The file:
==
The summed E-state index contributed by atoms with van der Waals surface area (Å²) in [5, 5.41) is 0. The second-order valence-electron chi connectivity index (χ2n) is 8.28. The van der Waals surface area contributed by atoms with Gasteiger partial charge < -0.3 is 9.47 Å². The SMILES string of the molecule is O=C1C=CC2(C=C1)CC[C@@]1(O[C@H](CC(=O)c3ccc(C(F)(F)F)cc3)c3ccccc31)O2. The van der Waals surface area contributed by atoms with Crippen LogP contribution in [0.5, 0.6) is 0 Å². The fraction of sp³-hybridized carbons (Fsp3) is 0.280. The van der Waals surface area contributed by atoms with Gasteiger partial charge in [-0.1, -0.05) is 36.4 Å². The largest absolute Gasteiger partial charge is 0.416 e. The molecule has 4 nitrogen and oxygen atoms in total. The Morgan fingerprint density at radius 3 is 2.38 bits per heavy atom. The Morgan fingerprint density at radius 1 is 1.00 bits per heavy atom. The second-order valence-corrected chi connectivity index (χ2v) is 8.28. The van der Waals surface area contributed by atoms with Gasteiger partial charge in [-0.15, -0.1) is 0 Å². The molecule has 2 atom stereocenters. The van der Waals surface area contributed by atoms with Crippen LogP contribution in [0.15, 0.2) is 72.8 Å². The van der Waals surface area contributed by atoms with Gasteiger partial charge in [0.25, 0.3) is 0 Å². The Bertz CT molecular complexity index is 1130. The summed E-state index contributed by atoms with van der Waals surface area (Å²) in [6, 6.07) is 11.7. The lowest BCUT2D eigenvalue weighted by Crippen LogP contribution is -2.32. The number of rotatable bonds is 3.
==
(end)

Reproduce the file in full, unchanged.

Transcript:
The summed E-state index contributed by atoms with van der Waals surface area (Å²) in [5, 5.41) is 0. The second-order valence-electron chi connectivity index (χ2n) is 8.28. The van der Waals surface area contributed by atoms with Gasteiger partial charge < -0.3 is 9.47 Å². The SMILES string of the molecule is O=C1C=CC2(C=C1)CC[C@@]1(O[C@H](CC(=O)c3ccc(C(F)(F)F)cc3)c3ccccc31)O2. The van der Waals surface area contributed by atoms with Crippen LogP contribution in [0.5, 0.6) is 0 Å². The fraction of sp³-hybridized carbons (Fsp3) is 0.280. The van der Waals surface area contributed by atoms with Gasteiger partial charge in [-0.1, -0.05) is 36.4 Å². The largest absolute Gasteiger partial charge is 0.416 e. The molecule has 4 nitrogen and oxygen atoms in total. The Morgan fingerprint density at radius 3 is 2.38 bits per heavy atom. The Morgan fingerprint density at radius 1 is 1.00 bits per heavy atom. The second-order valence-corrected chi connectivity index (χ2v) is 8.28. The van der Waals surface area contributed by atoms with Gasteiger partial charge in [-0.15, -0.1) is 0 Å². The molecule has 2 atom stereocenters. The van der Waals surface area contributed by atoms with Crippen LogP contribution in [0.15, 0.2) is 72.8 Å². The van der Waals surface area contributed by atoms with Gasteiger partial charge in [0.25, 0.3) is 0 Å². The Bertz CT molecular complexity index is 1130. The summed E-state index contributed by atoms with van der Waals surface area (Å²) in [6, 6.07) is 11.7. The lowest BCUT2D eigenvalue weighted by Crippen LogP contribution is -2.32. The number of rotatable bonds is 3.